(New York, N.Y.) — Following the bombings on Thursday outside of Kabul’s Hamid Karzai International Airport that killed 13 U.S. service members and more than 170 Afghans and left even more wounded, international attention has turned to the perpetrators, ISIS Khorasan Province (ISIS-K).
Counter Extremism Project (CEP) Executive Director David Ibsen told Metro UK on Thursday that that ISIS-K, which has been active in Afghanistan since November 2014, is “infamous for its brutality across the province and has claimed responsibility for numerous attacks across Afghanistan that have killed numerous civilians.” According to CEP research analyst Riza Kumar, ISIS-K is estimated to have a force of at least 2,000 affiliated fighters.
ISIS-K was officially accepted by the core ISIS group as an affiliate in January 2015, and in the years since has claimed responsibility for numerous mass casualty terror attacks, including a March 2020 attack during an event that commemorated the life of an ethnic Hazara leader who was killed by Taliban militants in 1995. The attack killed 32 people and injured more than 80 others. The Hazara are a minority Shiite Muslim group who are frequently targeted by both ISIS and the Taliban.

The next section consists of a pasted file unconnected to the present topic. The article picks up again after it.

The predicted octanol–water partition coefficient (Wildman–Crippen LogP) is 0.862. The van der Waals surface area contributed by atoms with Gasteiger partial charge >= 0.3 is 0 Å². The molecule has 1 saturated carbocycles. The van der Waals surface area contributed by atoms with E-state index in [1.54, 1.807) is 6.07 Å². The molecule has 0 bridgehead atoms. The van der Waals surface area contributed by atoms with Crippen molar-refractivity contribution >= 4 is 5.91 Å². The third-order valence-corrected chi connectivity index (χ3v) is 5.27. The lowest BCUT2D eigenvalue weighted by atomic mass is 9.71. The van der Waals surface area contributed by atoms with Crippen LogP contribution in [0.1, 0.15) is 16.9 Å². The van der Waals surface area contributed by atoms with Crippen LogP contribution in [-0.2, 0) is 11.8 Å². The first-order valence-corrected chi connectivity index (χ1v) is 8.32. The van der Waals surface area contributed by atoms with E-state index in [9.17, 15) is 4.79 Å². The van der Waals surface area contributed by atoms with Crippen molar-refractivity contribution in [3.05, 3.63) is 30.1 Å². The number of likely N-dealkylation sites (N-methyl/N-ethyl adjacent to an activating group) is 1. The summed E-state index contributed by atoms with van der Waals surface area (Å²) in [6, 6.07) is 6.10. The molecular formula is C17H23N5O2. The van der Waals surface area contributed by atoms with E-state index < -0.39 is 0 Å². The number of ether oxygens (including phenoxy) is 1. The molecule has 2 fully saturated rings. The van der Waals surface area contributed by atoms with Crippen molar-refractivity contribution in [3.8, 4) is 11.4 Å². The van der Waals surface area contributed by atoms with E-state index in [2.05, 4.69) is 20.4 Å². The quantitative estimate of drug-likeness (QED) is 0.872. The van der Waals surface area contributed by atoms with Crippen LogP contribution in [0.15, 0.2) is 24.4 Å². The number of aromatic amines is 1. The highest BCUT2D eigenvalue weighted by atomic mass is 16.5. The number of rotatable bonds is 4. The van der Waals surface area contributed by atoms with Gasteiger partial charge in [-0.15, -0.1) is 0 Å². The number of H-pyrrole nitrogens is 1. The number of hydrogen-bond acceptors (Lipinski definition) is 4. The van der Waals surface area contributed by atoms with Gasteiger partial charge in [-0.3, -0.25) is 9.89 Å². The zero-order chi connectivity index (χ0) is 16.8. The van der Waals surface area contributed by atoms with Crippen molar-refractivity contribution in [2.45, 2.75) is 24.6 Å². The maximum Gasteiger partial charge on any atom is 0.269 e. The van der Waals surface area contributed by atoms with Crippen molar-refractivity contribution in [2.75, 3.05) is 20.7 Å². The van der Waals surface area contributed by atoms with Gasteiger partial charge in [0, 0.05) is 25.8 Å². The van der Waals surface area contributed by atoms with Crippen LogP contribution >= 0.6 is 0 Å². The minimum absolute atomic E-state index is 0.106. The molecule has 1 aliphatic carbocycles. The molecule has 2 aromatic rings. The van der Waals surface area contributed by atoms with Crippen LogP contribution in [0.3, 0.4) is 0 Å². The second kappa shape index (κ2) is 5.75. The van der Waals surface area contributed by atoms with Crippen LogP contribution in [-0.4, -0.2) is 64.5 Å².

"These [ISIS] emissaries networked primarily in southern and eastern Afghanistan and gathered disgruntled Taliban fighters as well as some local power brokers, declaring their existence openly only in 2015, gathering also a range of foreign fighters, primarily from Pakistani terrorist groups," CEP Senior Director Dr. Hans-Jakob Schindler—a former coordinator of the U.N. Security Council’s ISIL (Da’esh), Al-Qaida and Taliban Monitoring Team—told Newsweek.
The group is a “sworn enemy of the Taliban,” Kumar told the CBC, and though it has never captured Afghan territory the group may “attempt to topple the self-imposed Taliban regime.” Nevertheless, the Taliban freed “thousands” of ISIS-K fighters from a Bagram prison during its coup, a fact that CEP Advisory Board member Ambassador Nathan Sales—former U.S. coordinator for counterterrorism—pointed to as officials attempt to grasp how ISIS-K was capable of executing the sophisticated attack.
“I think one of the things we'll need to look at is the extent to which escaped ISIS prisoners had a role in planning and carrying out this attack,” Sales told Fox News.
Looking past the upcoming U.S. withdrawal, which CEP Advisory Board member Senator Joseph I. Lieberman criticized in a New York Post op-ed as “unnecessary,” terror groups including the Taliban and ISIS-K are likely to thrive. Similarly, CEP CEO Ambassador Mark D. Wallace and President Frances F. Townsend stated that “Under Taliban rule, Afghanistan will inevitably become a breeding ground for Islamist terrorism and a haven from which attacks can be launched against western targets.”
Thursday’s attacks, Sales told the New York Times, provide evidence suggesting that “Afghanistan after the U.S. withdrawal will be a permissive environment for all sorts of terrorist groups.” Sales went on with the Christian Science Monitor, telling it that the “security vacuums that are going to develop under Taliban control will create opportunities for ISIS to thrive in Afghanistan.”
To read CEP’s ISIS resource, please click here.
To read CEP’s Afghanistan resource, please click here.